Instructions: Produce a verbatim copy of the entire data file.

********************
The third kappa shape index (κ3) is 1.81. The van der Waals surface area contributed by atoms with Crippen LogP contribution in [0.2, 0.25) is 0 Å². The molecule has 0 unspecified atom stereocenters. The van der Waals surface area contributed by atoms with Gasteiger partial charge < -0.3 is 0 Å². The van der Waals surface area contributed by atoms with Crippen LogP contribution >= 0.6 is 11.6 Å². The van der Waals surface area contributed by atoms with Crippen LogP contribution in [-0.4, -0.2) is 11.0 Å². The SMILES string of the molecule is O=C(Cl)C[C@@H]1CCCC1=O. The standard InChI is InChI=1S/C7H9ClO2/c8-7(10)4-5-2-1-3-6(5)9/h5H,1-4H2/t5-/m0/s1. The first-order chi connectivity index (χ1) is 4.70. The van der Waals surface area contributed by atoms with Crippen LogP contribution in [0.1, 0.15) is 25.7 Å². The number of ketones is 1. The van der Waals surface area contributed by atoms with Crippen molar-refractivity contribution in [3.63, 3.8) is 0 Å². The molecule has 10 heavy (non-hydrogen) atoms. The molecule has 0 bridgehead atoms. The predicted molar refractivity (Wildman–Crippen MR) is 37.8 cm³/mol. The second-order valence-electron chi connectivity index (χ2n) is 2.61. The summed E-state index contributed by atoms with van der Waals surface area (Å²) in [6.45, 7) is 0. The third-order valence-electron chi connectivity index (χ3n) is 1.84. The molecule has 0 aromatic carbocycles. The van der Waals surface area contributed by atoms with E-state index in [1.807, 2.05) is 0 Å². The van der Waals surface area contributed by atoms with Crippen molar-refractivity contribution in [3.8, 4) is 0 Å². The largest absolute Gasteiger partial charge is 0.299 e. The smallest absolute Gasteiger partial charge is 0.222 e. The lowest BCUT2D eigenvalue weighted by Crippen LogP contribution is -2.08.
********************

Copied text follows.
The third kappa shape index (κ3) is 1.81. The van der Waals surface area contributed by atoms with Crippen LogP contribution in [0.2, 0.25) is 0 Å². The molecule has 0 unspecified atom stereocenters. The van der Waals surface area contributed by atoms with Gasteiger partial charge < -0.3 is 0 Å². The van der Waals surface area contributed by atoms with Crippen LogP contribution >= 0.6 is 11.6 Å². The van der Waals surface area contributed by atoms with Crippen LogP contribution in [-0.4, -0.2) is 11.0 Å². The SMILES string of the molecule is O=C(Cl)C[C@@H]1CCCC1=O. The standard InChI is InChI=1S/C7H9ClO2/c8-7(10)4-5-2-1-3-6(5)9/h5H,1-4H2/t5-/m0/s1. The first-order chi connectivity index (χ1) is 4.70. The van der Waals surface area contributed by atoms with Crippen LogP contribution in [0.1, 0.15) is 25.7 Å². The number of ketones is 1. The van der Waals surface area contributed by atoms with Crippen molar-refractivity contribution in [3.63, 3.8) is 0 Å². The molecule has 10 heavy (non-hydrogen) atoms. The molecule has 0 bridgehead atoms. The predicted molar refractivity (Wildman–Crippen MR) is 37.8 cm³/mol. The second-order valence-electron chi connectivity index (χ2n) is 2.61. The summed E-state index contributed by atoms with van der Waals surface area (Å²) in [6.45, 7) is 0. The third-order valence-electron chi connectivity index (χ3n) is 1.84. The molecule has 0 aromatic carbocycles. The van der Waals surface area contributed by atoms with E-state index in [1.807, 2.05) is 0 Å². The van der Waals surface area contributed by atoms with Crippen molar-refractivity contribution in [3.8, 4) is 0 Å². The largest absolute Gasteiger partial charge is 0.299 e. The smallest absolute Gasteiger partial charge is 0.222 e. The lowest BCUT2D eigenvalue weighted by Crippen LogP contribution is -2.08.